The girl from the previous example would have understood that the boy across from her saw the back of the teddy bear, not the front of it.
Children in the preoperational stage don't understand how actions transform objects.
Children learn how operations transform objects as they transition to the concrete operational stage.
In one study, Piaget showed children a row of cups and asked them to place an egg in each cup.
The number of eggs remained the same after being placed in cups.
The eggs were removed from the cups and spread in a wider line than the cups.
Children in the preoperational stage wrongly reported that there were more eggs than cups, while children in the concrete operational stage did not.
The concrete operational children understood that quantity is a property that is not affected by spreading out objects, which simply alters the objects' appearance.
The cognitive milestone conserves quantities even when outward appearances change.
The formal operational stage is the final stage.
The stage begins at age 11 and lasts through adulthood.
This stage is when children gain a deeper understanding of their own and others' minds and begin to reason abstractly.
Despite the fact that the concepts of morality and freedom lack physical representations, older children can understand and apply them.
The ability to consider possibilities and counterfactual situations is gained by children during this stage.
Lev Vygotsky believed that Piaget's theory did not appreciate social and cultural influences on cognitive development.
According to Vygotsky, children's cognitive development depended on their interactions with other people as well as their cultural tools.
Vygotsky is best known for his work on the zone of proximal development.
All children have a range of skills they can do on their own, as well as a range of skills they are incapable of.
The zone of proximal development is between the two ranges and includes a set of skills that children can do with the assistance of a more knowledgeable person.
A MKO is someone who has a better understanding of a task than the learner.
Learners gain new abilities by working on skills within their ZPD with the assistance of an MKO, according to Vygotsky.
Children learn how to ride bikes with the assistance of an MKO who already knows how to ride one.
Young children in the sensorimotor and preoperational stages tend to be egocentric, considering the world only from their own perspective.
The study of moral development is about how this happens.
The three major stages of moral reasoning can be divided into two substages.
The table below summarizes these.
The theory was worked out by studying individual responses to moral dilemmas.
The most famous of these is the Heinz dilemma, in which a man is unable to afford a life-saving drug for his dying wife and must decide whether to steal the drug from the druggist who made it.
The type of reasoning they offered to classify their moral development would be used by Kohlberg to ask participants why the man should steal the drug.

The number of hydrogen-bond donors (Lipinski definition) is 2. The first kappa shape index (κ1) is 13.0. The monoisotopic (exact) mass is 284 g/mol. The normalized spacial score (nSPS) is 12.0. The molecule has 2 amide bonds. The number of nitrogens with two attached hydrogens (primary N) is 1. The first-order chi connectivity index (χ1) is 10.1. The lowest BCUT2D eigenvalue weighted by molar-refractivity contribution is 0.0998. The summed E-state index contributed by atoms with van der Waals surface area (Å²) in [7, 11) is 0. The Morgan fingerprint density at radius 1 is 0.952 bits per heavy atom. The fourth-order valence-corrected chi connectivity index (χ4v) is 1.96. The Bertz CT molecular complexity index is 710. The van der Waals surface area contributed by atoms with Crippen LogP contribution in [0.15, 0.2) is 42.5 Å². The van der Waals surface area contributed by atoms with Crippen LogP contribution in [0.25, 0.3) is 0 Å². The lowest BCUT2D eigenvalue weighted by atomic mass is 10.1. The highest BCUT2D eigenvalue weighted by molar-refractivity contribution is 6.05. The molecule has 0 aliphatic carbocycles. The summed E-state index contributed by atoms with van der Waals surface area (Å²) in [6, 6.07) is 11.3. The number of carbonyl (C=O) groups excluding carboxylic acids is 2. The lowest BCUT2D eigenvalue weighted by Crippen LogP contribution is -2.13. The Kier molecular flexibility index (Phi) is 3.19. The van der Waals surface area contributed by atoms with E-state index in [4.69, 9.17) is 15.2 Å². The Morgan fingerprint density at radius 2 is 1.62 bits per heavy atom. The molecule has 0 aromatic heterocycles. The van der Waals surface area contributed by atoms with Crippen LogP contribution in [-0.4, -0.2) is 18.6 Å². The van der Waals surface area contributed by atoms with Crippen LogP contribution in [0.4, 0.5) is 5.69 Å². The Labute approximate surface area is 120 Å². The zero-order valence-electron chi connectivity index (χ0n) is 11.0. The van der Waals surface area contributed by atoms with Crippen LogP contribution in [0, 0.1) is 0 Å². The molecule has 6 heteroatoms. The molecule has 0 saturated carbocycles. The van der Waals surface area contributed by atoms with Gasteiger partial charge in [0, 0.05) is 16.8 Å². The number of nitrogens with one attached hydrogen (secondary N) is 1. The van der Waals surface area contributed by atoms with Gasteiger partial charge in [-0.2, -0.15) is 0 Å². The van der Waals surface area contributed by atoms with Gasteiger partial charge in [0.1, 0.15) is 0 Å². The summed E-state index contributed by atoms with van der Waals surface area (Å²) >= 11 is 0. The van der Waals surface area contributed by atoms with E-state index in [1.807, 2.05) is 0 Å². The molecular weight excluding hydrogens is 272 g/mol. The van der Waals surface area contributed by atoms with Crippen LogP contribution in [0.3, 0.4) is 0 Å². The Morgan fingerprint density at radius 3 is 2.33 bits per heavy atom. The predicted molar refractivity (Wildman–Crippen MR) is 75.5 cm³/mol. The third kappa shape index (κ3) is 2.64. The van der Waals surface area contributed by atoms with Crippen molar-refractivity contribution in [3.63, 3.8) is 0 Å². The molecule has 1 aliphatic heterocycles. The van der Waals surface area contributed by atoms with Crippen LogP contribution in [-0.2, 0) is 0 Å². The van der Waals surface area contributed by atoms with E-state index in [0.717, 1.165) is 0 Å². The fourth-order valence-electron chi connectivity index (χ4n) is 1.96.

The morality of an action is determined by the consequences for the actor.
Most young children occupy this stage.
If an action is punished or rewarded, it is immoral.
Older children and adults should move to the conventional stage of reasoning.
The morality of an action is judged by the extent to which it complies with social rules.
People in this stage believe that people should follow the law and follow their culture.
Some adults progressed to the post-conventional stage of moral reasoning, but not all.
The morality of an action is determined by a set of general principles that reflect core values, such as the promotion of liberty, the right to life, or the maximization of happiness.
An action that violates any of these principles is immoral.
In some cases, it's justified to break laws if they conflict with principles.
Some evidence suggests that the stages are not as simple as they were first thought.
A person might use pre-conventional reasoning in one situation and post-conventional reasoning in another.
The classification scheme shows a set of moral reasoning skills that can be acquired over time.
Carol Gilligan said that the theory was biased in favor of a masculine perspective of morality that prioritized rights and justice.
She said that the theory implied that boys and men were more morally advanced than girls and women.
Gilligan proposed an alternative theory known as the ethics of care, which emphasized values such as compassion and kindness over obligations.
The moral intuitionist perspective maintains that human ethical behavior is a product of our emotional responses, which evolved to promote our survival and reproduction as a highly social species.
Most ethical reasoning is used to justify our decisions after the fact according to moral intuitionists.
The trolley problem is considered the following scenario.
A runaway trolley is hurtling down a track towards five people, as you stand on a bridge.
You realize that you can save these people if you switch the trolley to a different track, but doing so will cause someone else to die.
If you were like most people, you would pull the lever and not push the man off the bridge.
There is no morally relevant difference between the two scenarios.
One person dies while five live.
You want to cause the death of one person to save the lives of five people.
The person whose death you cause is not different.